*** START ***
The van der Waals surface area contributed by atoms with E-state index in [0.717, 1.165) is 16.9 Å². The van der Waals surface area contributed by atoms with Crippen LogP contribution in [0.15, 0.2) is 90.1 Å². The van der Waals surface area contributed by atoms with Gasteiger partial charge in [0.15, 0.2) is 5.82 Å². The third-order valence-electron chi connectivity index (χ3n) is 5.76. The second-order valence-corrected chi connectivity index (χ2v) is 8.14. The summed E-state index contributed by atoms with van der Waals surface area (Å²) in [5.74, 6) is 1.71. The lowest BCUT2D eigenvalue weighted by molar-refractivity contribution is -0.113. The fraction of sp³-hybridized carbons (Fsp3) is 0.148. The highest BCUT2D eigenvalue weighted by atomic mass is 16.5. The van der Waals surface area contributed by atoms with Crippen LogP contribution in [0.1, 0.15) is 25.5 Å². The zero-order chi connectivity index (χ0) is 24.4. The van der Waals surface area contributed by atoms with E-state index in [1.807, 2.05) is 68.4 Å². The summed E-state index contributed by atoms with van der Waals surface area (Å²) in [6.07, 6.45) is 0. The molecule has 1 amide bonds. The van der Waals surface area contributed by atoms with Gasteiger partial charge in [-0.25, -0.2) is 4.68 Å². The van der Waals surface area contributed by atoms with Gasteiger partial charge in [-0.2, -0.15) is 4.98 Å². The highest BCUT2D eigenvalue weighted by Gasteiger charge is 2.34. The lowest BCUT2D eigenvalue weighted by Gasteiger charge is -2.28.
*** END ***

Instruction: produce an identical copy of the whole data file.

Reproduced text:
The van der Waals surface area contributed by atoms with E-state index in [0.717, 1.165) is 16.9 Å². The van der Waals surface area contributed by atoms with Crippen LogP contribution in [0.15, 0.2) is 90.1 Å². The van der Waals surface area contributed by atoms with Gasteiger partial charge in [0.15, 0.2) is 5.82 Å². The third-order valence-electron chi connectivity index (χ3n) is 5.76. The second-order valence-corrected chi connectivity index (χ2v) is 8.14. The summed E-state index contributed by atoms with van der Waals surface area (Å²) in [5.74, 6) is 1.71. The lowest BCUT2D eigenvalue weighted by molar-refractivity contribution is -0.113. The fraction of sp³-hybridized carbons (Fsp3) is 0.148. The highest BCUT2D eigenvalue weighted by atomic mass is 16.5. The van der Waals surface area contributed by atoms with Crippen LogP contribution in [0.1, 0.15) is 25.5 Å². The zero-order chi connectivity index (χ0) is 24.4. The van der Waals surface area contributed by atoms with E-state index in [1.807, 2.05) is 68.4 Å². The summed E-state index contributed by atoms with van der Waals surface area (Å²) in [6.07, 6.45) is 0. The molecule has 1 amide bonds. The van der Waals surface area contributed by atoms with Gasteiger partial charge in [-0.25, -0.2) is 4.68 Å². The van der Waals surface area contributed by atoms with Gasteiger partial charge in [-0.2, -0.15) is 4.98 Å². The highest BCUT2D eigenvalue weighted by Gasteiger charge is 2.34. The lowest BCUT2D eigenvalue weighted by Gasteiger charge is -2.28.